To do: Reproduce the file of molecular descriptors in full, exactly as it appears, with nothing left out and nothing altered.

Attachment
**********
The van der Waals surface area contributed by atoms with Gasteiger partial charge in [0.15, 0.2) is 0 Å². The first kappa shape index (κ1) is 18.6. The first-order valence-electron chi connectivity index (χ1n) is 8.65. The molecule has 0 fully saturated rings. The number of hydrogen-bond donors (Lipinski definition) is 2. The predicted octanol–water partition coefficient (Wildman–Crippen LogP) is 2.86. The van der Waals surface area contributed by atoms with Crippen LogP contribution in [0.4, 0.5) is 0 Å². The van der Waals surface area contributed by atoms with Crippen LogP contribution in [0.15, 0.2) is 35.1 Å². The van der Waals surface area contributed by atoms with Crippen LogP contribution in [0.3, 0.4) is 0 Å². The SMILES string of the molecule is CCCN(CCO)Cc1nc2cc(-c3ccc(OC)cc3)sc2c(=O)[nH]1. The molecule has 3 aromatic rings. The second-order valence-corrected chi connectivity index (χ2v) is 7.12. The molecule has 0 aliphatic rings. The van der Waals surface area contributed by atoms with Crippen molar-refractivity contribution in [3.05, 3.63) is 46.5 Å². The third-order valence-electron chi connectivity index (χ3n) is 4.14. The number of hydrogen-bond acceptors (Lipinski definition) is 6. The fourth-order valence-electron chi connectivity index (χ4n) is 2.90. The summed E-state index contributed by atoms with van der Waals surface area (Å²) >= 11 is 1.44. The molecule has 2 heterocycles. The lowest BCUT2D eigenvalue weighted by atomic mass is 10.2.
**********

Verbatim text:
The van der Waals surface area contributed by atoms with Gasteiger partial charge in [0.15, 0.2) is 0 Å². The first kappa shape index (κ1) is 18.6. The first-order valence-electron chi connectivity index (χ1n) is 8.65. The molecule has 0 fully saturated rings. The number of hydrogen-bond donors (Lipinski definition) is 2. The predicted octanol–water partition coefficient (Wildman–Crippen LogP) is 2.86. The van der Waals surface area contributed by atoms with Crippen LogP contribution in [0.4, 0.5) is 0 Å². The van der Waals surface area contributed by atoms with Crippen LogP contribution in [0.15, 0.2) is 35.1 Å². The van der Waals surface area contributed by atoms with Crippen LogP contribution in [0.3, 0.4) is 0 Å². The SMILES string of the molecule is CCCN(CCO)Cc1nc2cc(-c3ccc(OC)cc3)sc2c(=O)[nH]1. The molecule has 3 aromatic rings. The second-order valence-corrected chi connectivity index (χ2v) is 7.12. The molecule has 0 aliphatic rings. The van der Waals surface area contributed by atoms with Crippen molar-refractivity contribution in [3.05, 3.63) is 46.5 Å². The third-order valence-electron chi connectivity index (χ3n) is 4.14. The number of hydrogen-bond acceptors (Lipinski definition) is 6. The fourth-order valence-electron chi connectivity index (χ4n) is 2.90. The summed E-state index contributed by atoms with van der Waals surface area (Å²) >= 11 is 1.44. The molecule has 2 heterocycles. The lowest BCUT2D eigenvalue weighted by atomic mass is 10.2.